Speaking of germs and diseases, some families of pregnant women are scrambling to get vaccinated before the baby is born, in order to help protect the baby from disease. However, bear in mind that recently vaccinated people could be unknowingly spreading the disease they have been vaccinated against. For example, read our article on Whooping Cough facts and tips. Get informed and educate before you vaccinate, as it just may prevent the newborn from contracting a childhood disease.

#7: Waking The Baby

This seems like a no-brainer, but sadly some guests do take it upon themselves to disturb sleeping babies. You may be desperate to see those beautiful big eyes, but rest assured they are probably murky coloured at the moment, and you’ll be able to get a better idea about eye colour on your next visit.

Newborn babies sleep for as many as 18 hours a day, and this sleep is really important for development. Not only that, the parents may have recently spent an hour or two comforting their crying baby to finally get baby to sleep. Remember, the person who goes out of their way to wake the baby is rarely invited back in a hurry.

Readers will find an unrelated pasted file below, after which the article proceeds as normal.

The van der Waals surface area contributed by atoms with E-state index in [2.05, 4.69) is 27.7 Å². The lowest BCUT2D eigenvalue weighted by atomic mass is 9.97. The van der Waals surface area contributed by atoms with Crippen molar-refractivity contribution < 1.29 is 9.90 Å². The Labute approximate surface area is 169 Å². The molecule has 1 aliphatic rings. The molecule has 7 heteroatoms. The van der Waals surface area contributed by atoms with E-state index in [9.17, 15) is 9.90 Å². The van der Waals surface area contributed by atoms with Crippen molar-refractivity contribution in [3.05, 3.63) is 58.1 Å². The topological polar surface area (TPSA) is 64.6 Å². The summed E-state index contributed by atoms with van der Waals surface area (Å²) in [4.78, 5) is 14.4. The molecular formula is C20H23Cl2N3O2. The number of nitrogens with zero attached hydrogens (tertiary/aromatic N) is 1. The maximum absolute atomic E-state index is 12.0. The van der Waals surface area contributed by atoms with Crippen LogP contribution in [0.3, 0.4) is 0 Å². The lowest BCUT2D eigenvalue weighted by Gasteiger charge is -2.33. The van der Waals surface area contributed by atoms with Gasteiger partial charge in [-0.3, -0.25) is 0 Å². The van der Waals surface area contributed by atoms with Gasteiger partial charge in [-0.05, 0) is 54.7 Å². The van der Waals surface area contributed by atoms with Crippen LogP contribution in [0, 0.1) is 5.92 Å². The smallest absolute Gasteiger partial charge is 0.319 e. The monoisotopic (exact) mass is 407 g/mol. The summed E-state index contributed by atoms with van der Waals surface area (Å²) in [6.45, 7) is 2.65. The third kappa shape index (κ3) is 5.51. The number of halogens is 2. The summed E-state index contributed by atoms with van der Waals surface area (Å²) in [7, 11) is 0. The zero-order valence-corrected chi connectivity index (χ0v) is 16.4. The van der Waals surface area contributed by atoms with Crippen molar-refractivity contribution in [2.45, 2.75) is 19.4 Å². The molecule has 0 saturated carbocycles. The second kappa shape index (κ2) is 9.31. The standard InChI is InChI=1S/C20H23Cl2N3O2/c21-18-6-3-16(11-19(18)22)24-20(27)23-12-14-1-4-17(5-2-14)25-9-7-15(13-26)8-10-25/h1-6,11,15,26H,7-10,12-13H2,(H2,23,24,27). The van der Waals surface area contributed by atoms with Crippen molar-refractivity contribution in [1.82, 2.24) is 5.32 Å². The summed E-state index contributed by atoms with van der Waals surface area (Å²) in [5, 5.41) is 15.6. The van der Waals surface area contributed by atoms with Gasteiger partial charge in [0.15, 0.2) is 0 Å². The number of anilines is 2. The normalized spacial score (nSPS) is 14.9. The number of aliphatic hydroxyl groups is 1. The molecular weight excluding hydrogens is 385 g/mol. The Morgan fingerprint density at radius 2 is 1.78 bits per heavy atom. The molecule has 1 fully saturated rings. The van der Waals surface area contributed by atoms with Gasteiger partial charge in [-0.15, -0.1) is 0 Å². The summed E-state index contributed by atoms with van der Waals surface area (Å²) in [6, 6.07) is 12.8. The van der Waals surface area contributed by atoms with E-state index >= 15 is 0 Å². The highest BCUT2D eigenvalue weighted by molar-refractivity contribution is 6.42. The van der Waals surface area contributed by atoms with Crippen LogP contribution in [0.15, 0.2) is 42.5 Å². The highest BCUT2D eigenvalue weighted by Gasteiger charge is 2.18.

#8: Coming Over While Sick

There’s not much you can do to avoid getting sick, but you can cancel your appointment to meet the new baby. The new parents are likely to be feeling worn out, and their immune systems may be compromised as a result.

On top of this, there is a newborn baby who hasn’t yet been exposed to the plethora of germs and viruses out there. So do the right thing, and stay away until you are feeling better and no longer contagious, so the parents don’t have to worry about caring for a sick new baby.

#9: Pushing For A Cuddle

This one may seem a bit strange, after all, you’re there to visit the baby so why shouldn’t you expect a cuddle?